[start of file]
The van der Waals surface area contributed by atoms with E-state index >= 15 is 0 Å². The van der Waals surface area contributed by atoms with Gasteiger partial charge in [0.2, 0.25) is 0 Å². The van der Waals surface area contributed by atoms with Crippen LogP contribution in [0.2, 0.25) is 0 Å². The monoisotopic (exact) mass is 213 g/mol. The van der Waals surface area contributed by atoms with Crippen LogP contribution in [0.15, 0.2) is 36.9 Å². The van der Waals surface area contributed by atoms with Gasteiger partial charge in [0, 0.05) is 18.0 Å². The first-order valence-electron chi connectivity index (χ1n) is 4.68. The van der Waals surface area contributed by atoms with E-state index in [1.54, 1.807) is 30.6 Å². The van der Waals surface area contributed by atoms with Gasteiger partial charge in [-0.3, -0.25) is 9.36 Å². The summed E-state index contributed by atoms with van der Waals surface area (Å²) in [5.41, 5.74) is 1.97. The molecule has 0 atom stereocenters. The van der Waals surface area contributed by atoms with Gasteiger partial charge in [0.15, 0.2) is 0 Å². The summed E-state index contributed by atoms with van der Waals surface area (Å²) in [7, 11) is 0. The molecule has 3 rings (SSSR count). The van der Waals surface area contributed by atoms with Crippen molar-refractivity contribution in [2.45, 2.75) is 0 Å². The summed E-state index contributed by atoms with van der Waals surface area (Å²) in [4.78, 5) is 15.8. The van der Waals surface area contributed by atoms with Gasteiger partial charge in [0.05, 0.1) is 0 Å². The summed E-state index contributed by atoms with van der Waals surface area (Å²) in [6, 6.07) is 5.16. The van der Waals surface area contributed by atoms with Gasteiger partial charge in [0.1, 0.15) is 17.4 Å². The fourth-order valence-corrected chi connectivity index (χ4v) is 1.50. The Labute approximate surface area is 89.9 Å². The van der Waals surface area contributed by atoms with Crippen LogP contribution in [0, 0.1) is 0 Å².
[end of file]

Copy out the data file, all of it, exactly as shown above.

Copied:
The van der Waals surface area contributed by atoms with E-state index >= 15 is 0 Å². The van der Waals surface area contributed by atoms with Gasteiger partial charge in [0.2, 0.25) is 0 Å². The van der Waals surface area contributed by atoms with Crippen LogP contribution in [0.2, 0.25) is 0 Å². The monoisotopic (exact) mass is 213 g/mol. The van der Waals surface area contributed by atoms with Crippen LogP contribution in [0.15, 0.2) is 36.9 Å². The van der Waals surface area contributed by atoms with Gasteiger partial charge in [0, 0.05) is 18.0 Å². The first-order valence-electron chi connectivity index (χ1n) is 4.68. The van der Waals surface area contributed by atoms with E-state index in [1.54, 1.807) is 30.6 Å². The van der Waals surface area contributed by atoms with Gasteiger partial charge in [-0.3, -0.25) is 9.36 Å². The summed E-state index contributed by atoms with van der Waals surface area (Å²) in [5.41, 5.74) is 1.97. The molecule has 0 atom stereocenters. The van der Waals surface area contributed by atoms with Gasteiger partial charge in [0.15, 0.2) is 0 Å². The summed E-state index contributed by atoms with van der Waals surface area (Å²) in [7, 11) is 0. The molecule has 3 rings (SSSR count). The van der Waals surface area contributed by atoms with Crippen molar-refractivity contribution in [2.45, 2.75) is 0 Å². The summed E-state index contributed by atoms with van der Waals surface area (Å²) in [4.78, 5) is 15.8. The van der Waals surface area contributed by atoms with Gasteiger partial charge in [0.05, 0.1) is 0 Å². The summed E-state index contributed by atoms with van der Waals surface area (Å²) in [6, 6.07) is 5.16. The van der Waals surface area contributed by atoms with Gasteiger partial charge in [0.1, 0.15) is 17.4 Å². The fourth-order valence-corrected chi connectivity index (χ4v) is 1.50. The Labute approximate surface area is 89.9 Å². The van der Waals surface area contributed by atoms with Crippen LogP contribution in [0, 0.1) is 0 Å².